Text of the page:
Navarro, Julia - 'The Brotherhood of the Holy Shroud' (translated by Andrew Hurley)
There has been another suspicious fire at Turin's Cathedral and an incinerated body discovered: a body of a man without a tongue, but this is not the first. Marco Valoni the head of the Italian Art Crimes Department has been sent to investigate. He is sure the mysterious fires are related to the famous Shroud of Turin, but how and why?
I came to this book with an existing knowledge of and interest in "The Shroud of Turin". I wanted to see how the author was going to handle the subject. The answer was very much like Dan Brown handled "The Holy Grail" in THE DA VINCI CODE. This includes the Knights Templar, strange, obsessive monks and a complete lack of any finesse, literate or otherwise.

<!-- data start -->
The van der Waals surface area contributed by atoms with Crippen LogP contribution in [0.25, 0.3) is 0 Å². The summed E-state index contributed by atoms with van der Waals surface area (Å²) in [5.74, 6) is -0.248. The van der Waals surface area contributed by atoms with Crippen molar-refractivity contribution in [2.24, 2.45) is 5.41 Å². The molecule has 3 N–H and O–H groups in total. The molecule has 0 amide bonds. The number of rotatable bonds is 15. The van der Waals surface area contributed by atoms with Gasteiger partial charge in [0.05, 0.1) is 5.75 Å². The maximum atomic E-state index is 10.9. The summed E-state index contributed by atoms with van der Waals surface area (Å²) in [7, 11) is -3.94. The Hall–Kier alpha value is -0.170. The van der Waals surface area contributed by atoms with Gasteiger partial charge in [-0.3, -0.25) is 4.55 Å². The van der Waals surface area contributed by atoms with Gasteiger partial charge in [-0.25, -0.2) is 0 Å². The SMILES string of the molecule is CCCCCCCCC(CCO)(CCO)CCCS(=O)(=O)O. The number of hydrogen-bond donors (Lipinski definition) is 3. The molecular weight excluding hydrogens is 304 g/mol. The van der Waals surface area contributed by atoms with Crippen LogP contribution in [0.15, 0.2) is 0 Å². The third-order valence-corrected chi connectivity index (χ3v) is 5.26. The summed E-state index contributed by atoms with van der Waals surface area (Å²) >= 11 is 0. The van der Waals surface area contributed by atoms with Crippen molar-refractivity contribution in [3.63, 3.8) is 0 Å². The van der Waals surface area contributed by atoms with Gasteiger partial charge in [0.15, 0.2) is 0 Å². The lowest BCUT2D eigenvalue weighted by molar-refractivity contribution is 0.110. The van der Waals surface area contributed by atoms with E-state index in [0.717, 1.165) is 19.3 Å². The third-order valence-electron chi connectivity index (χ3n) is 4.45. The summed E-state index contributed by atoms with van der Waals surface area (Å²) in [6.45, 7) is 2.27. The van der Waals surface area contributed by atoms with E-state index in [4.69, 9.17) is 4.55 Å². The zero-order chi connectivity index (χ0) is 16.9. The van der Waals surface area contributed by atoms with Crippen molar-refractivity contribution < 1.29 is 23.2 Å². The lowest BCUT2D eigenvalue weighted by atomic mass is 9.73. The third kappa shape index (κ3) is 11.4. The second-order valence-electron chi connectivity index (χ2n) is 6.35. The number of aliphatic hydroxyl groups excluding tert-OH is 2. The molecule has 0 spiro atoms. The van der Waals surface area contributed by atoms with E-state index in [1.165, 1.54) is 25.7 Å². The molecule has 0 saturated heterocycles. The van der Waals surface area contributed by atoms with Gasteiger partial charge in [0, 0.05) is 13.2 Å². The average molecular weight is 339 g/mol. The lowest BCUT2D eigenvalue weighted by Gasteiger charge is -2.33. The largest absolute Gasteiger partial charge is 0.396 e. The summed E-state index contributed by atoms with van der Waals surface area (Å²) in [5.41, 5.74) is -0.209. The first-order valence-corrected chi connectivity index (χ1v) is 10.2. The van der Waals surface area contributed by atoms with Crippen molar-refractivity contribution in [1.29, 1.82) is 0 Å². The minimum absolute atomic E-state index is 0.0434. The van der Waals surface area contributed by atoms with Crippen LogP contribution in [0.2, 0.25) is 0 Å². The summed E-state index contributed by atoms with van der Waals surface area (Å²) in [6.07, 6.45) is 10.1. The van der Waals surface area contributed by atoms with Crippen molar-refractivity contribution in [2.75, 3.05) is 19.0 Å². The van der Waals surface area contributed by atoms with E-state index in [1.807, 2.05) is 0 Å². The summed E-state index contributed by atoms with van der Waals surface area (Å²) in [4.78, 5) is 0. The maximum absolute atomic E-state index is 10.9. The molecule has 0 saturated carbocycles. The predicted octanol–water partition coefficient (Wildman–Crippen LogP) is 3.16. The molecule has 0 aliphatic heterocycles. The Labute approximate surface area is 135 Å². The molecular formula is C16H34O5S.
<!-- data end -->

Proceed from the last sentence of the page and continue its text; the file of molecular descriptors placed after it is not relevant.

My first impression was that the characters were one dimensional. I thought initially that this may have been because of instead of following just one detective investigating the case, we are asked to follow a whole team. This could have been interesting, but very quickly became unwieldy. Soon I was trying to track The Arts Crime Department, Europol, The CIA, the sister of the Europol agent who was also a journalist and various other friends and family. This whilst following another, parallel story line dealing with the alleged history of the shroud with an equal number of bland characters. All conversations were described as 'animated', the dialogue was often ridiculous, there was no regard for any possibility of police procedure and it was quite evident that the author had done very little research.
At one point whilst backtracking through the book to confirm the identity of one of the characters I thought to myself, "why am I bothering with this?" Indeed.
Eve Olsen, France
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